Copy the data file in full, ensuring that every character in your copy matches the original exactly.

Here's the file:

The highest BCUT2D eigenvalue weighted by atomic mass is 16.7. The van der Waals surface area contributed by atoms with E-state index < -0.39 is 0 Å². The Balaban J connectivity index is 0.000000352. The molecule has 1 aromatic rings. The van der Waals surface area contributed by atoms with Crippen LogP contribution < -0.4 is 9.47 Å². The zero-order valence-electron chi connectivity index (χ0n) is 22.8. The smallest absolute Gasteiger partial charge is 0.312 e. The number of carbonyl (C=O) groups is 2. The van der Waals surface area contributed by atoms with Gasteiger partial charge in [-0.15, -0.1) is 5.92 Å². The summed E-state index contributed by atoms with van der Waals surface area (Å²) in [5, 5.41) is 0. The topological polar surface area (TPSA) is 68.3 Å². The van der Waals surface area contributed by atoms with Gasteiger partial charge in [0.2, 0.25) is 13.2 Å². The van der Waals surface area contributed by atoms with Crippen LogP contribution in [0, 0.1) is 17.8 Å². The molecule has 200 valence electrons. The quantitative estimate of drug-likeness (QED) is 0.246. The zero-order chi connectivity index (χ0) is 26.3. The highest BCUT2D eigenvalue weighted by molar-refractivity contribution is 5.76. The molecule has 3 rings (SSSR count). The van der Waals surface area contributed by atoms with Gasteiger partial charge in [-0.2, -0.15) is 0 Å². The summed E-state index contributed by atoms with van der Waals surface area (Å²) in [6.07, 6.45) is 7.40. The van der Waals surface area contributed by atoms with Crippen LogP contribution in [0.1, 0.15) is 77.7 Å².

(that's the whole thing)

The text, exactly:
The highest BCUT2D eigenvalue weighted by atomic mass is 16.7. The van der Waals surface area contributed by atoms with E-state index < -0.39 is 0 Å². The Balaban J connectivity index is 0.000000352. The molecule has 1 aromatic rings. The van der Waals surface area contributed by atoms with Crippen LogP contribution < -0.4 is 9.47 Å². The zero-order valence-electron chi connectivity index (χ0n) is 22.8. The smallest absolute Gasteiger partial charge is 0.312 e. The number of carbonyl (C=O) groups is 2. The van der Waals surface area contributed by atoms with Gasteiger partial charge in [-0.15, -0.1) is 5.92 Å². The summed E-state index contributed by atoms with van der Waals surface area (Å²) in [5, 5.41) is 0. The topological polar surface area (TPSA) is 68.3 Å². The van der Waals surface area contributed by atoms with Gasteiger partial charge in [0.2, 0.25) is 13.2 Å². The van der Waals surface area contributed by atoms with Crippen LogP contribution in [0, 0.1) is 17.8 Å². The molecule has 200 valence electrons. The quantitative estimate of drug-likeness (QED) is 0.246. The zero-order chi connectivity index (χ0) is 26.3. The highest BCUT2D eigenvalue weighted by molar-refractivity contribution is 5.76. The molecule has 3 rings (SSSR count). The van der Waals surface area contributed by atoms with Gasteiger partial charge in [-0.2, -0.15) is 0 Å². The summed E-state index contributed by atoms with van der Waals surface area (Å²) in [6.07, 6.45) is 7.40. The van der Waals surface area contributed by atoms with Crippen LogP contribution in [0.1, 0.15) is 77.7 Å².